There’s a couple of incidents which date this movie better than a receipt from opening night. The flashback involves the Allied soldier meeting and falling in love with a Muslim woman – there’s even a sex scene where she goes full frontal. Could you imagine the storm of abuse such an image would get in a movie today? It’s perhaps handy to remember that in the post-WW2 period, there was a lot of that Eastern eroticism sold to Western audiences, and pre-revolutionary Saudi Arabia (for example) was seen as a bit of a pleasure palace. This sort of casual indifference (to modern eyes) to Islam extends to when the son gets to Africa, and he and his friends stroll through a group of men kneeling in prayer, literally striding over them in a few instances. It’s perhaps the most shocking image of the entire thing!
There’s one really cool-looking zombie in this, an obvious model of a skull with half a jaw, and bits of skin hanging off. Most of the money must have gone on that, because the rest of the zombie makeup appears to be glue and a smidge of white paint, smeared all over the face – better than “Zombie Lake”, but then everything is better than “Zombie Lake”. They look pretty good, though, so I shouldn’t be too mean, even if their hair isn’t very 1940s military, more late 70s hipster. The location is interesting too – after seeing dozens of bloody jungle zombie movies, to see one set in the desert is interesting by the mere fact of its uniqueness.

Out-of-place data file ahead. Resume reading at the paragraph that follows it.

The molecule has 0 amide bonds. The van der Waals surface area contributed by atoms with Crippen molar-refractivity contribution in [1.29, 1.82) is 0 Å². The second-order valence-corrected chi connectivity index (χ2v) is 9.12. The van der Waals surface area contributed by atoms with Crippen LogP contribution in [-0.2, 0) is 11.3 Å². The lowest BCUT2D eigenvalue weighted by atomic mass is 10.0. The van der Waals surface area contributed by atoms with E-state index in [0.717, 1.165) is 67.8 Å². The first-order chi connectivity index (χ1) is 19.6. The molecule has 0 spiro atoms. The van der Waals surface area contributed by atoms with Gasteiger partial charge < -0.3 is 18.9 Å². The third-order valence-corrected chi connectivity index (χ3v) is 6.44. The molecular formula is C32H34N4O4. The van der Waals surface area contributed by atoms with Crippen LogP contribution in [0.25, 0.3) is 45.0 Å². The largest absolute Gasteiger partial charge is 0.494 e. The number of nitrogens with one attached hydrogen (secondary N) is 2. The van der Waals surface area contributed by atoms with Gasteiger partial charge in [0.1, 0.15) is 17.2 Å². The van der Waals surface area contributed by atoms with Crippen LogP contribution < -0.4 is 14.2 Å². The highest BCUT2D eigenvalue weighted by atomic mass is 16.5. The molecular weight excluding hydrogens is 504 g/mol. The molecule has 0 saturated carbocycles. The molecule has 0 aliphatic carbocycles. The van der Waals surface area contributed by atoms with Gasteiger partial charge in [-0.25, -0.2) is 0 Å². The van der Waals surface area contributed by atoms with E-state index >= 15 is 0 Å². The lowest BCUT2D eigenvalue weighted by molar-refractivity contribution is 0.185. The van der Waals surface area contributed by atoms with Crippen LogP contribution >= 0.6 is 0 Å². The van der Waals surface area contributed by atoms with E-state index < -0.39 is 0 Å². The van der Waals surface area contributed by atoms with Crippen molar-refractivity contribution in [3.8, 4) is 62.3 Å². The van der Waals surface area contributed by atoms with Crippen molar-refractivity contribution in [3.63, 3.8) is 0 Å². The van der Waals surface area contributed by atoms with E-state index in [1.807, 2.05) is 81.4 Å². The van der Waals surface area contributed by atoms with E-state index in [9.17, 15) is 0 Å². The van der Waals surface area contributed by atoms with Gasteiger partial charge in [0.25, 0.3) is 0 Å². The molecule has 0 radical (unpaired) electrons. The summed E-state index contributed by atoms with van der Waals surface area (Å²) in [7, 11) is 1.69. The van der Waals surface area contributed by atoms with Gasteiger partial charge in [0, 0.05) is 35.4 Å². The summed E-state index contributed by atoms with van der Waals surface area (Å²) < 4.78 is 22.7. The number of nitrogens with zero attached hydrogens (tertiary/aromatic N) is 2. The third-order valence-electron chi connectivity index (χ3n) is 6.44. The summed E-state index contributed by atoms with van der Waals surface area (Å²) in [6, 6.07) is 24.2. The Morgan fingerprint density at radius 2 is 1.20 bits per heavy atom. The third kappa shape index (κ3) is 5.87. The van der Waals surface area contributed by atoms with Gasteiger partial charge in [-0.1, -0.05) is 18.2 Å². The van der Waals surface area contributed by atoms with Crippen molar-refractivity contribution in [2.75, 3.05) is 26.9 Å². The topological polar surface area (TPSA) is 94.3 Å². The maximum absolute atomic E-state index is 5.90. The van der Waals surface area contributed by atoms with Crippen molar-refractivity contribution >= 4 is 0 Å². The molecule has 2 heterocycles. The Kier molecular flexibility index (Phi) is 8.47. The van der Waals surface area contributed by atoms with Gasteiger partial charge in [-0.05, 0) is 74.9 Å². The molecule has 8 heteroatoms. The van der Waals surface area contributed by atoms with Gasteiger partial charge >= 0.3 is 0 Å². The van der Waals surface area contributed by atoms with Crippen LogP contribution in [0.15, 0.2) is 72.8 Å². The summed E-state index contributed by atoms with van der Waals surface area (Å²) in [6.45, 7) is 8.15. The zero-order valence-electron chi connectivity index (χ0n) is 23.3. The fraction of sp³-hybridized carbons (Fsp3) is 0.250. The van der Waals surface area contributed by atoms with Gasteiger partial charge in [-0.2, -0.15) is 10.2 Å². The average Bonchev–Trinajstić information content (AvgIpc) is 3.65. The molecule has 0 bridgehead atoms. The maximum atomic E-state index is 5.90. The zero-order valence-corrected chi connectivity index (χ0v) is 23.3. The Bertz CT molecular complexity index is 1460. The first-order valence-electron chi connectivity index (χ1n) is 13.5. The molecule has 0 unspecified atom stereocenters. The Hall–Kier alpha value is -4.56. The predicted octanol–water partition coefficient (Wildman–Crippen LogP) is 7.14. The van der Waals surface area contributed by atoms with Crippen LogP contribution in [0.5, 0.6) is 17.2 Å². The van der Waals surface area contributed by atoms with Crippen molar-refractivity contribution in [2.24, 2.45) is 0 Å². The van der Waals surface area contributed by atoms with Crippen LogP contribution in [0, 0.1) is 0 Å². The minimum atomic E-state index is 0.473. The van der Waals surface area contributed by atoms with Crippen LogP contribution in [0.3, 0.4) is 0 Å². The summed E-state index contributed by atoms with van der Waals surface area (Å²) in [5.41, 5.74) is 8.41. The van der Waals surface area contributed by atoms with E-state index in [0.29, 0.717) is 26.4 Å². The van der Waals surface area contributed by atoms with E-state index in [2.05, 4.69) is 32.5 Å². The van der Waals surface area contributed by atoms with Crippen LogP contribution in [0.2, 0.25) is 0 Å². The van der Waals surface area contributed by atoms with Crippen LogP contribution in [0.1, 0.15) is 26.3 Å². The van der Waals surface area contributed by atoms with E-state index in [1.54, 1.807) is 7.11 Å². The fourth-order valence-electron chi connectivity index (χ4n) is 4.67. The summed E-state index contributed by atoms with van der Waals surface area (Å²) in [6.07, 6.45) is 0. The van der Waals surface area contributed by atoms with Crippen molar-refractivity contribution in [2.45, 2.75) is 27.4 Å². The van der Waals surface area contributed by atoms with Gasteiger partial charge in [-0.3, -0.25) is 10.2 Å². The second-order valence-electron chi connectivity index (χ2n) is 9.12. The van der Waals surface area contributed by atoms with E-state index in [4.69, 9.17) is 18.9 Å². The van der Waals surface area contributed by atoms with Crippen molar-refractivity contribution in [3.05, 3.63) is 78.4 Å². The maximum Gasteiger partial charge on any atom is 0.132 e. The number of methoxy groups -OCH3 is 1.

You’ll need to really hold on to that small segment of positivity, though, as this movie is just dull. Way too much padding, way too little real incident, and there’s one line which makes me fear for the European youth of the 1980s – “let’s make Molotov cocktails, like in school”. No one element is really really awful, but it all comes together to just suck the life out of you. It’s not like there’s even much of the tricks of the exploitation director’s trade on display – no gratuitous nudity, barely any gore. There’s a moderately funny bit where, after burning all the zombie corpses, our main couple get horny and have sex very close to the piles of undead – not the moment I’d choose, but whatever. The end also has some scenes shot from above, where the sand is very clearly a few handfuls thrown on a sand-coloured blanket, indicating re-shoots (or a very lazy set designer).
The thing is…it ought to be pretty easy to make a Nazi zombie movie. The 20th century’s greatest villains when they were alive, and now they’re dead? It should be a no-brainer. In both this and “Zombie Lake”, the uniforms the zombies were wearing was the least relevant thing about them. Why not try and make them a bit Nazi-like? Or use more of the trappings of their political creed, have them attack someone wearing a Star of David first? Anything other than this dull nothing would have been preferable.
Another movie which looked great on video shelves in the 1980s, but really ought to have stayed there.
Rating: thumbs down